A brand new article
from Jonas Scherner forecloses the notion that Germany could rapidly have been defeated by shutting off access to certain metals.
I won't hold this against the OP, as such notions underlay much of Allied strategy and there were serious proposals
to rely on it even more heavily. Scherner's article also uncovers much German blockade preparation that was intentionally concealed from the public and even from in the German government.
On tungsten, for example:
In the case of tungsten, the exploration programme continued after the start of the war.164 In 1942, the Reichsamt für Bodenforschung considered the German tungsten mines as rich as those of Portugal and Spain.165 By the end of 1942, when annual German production amounted to only 180 tons per annum, standby capacities would have allowed an immediate annual output increase to 700 tons per annum, roughly one-third of German tungsten consumption in 1943.166 Yet, up to mid-1944, a full utilisation of these standby capacities was not considered necessary. Only when it was certain that tungsten imports from the Iberian Peninsula, so far the main foreign source, would stop in the second half of 1944, was a massive capacity expansion of the German tungsten mines ordered. Within a year, total German tungsten production was supposed to increase to 1,200 tons, covering two-thirds of Germany’s consumption needs.167 Combined with the still-existing stocks, German tungsten consumption could have been met up to 1948.168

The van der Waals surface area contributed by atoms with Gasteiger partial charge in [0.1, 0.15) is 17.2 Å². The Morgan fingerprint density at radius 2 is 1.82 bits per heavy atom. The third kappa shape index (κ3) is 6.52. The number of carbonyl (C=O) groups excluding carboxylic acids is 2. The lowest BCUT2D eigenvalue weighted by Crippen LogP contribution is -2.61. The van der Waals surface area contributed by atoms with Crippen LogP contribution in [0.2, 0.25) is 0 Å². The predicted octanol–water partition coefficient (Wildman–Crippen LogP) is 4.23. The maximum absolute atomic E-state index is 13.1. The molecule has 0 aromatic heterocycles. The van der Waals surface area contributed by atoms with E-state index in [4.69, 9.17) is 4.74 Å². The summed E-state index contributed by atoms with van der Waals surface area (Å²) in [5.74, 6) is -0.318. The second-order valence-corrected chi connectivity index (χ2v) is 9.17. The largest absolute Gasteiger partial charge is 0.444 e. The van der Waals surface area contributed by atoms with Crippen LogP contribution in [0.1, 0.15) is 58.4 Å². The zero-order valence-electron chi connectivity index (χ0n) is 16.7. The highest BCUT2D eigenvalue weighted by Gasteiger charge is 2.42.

The basic error in historical strategy and in nearly all subsequent historiography is to neglect the possibility of substitution in matters of both demand and supply. Mark Harrison has a good treatment
of the economic/theoretical framework.
As Harrison reminds us, substitution is not costless. To replace Iberian tungsten, for example, Germany would have had to re-task workers into their standby mining capacity. Scherner's article doesn't discuss iron ore but even taking Narvik would only have forced Germany to produce more domestically and in occupied Europe (Salzgitter, Alsace, later the SU).Of course the cost of substitution for some materials - oil most prominently - can be enormous.
Nonetheless, imposing substitution costs on Germany would have come nowhere close to the disastrous economic results predicted by people like Churchill when he pushed his various peripheral and mineral-focused schemes. These schemes almost certainly would have cost more to the Allied war effort than the substitution costs imposed on Germany.